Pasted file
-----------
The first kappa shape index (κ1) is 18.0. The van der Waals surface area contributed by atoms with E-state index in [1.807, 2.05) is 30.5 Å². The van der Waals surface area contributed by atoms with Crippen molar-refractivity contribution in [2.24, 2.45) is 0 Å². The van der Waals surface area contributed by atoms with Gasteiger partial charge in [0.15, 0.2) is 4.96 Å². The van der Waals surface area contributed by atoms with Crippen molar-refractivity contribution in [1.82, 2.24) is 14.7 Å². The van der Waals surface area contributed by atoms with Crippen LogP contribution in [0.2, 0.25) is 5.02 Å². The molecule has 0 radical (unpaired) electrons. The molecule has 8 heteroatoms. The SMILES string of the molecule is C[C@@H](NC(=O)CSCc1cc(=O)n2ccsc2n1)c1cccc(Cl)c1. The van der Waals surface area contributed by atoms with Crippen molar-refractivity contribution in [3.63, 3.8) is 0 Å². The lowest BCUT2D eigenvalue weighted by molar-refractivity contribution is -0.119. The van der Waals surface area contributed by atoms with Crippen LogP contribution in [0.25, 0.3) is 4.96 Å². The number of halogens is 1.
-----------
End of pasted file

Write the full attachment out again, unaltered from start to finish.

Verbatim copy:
The first kappa shape index (κ1) is 18.0. The van der Waals surface area contributed by atoms with E-state index in [1.807, 2.05) is 30.5 Å². The van der Waals surface area contributed by atoms with Crippen molar-refractivity contribution in [2.24, 2.45) is 0 Å². The van der Waals surface area contributed by atoms with Gasteiger partial charge in [0.15, 0.2) is 4.96 Å². The van der Waals surface area contributed by atoms with Crippen molar-refractivity contribution in [1.82, 2.24) is 14.7 Å². The van der Waals surface area contributed by atoms with Crippen LogP contribution in [0.2, 0.25) is 5.02 Å². The molecule has 0 radical (unpaired) electrons. The molecule has 8 heteroatoms. The SMILES string of the molecule is C[C@@H](NC(=O)CSCc1cc(=O)n2ccsc2n1)c1cccc(Cl)c1. The van der Waals surface area contributed by atoms with Crippen molar-refractivity contribution in [3.63, 3.8) is 0 Å². The lowest BCUT2D eigenvalue weighted by molar-refractivity contribution is -0.119. The van der Waals surface area contributed by atoms with Crippen LogP contribution in [0.25, 0.3) is 4.96 Å². The number of halogens is 1.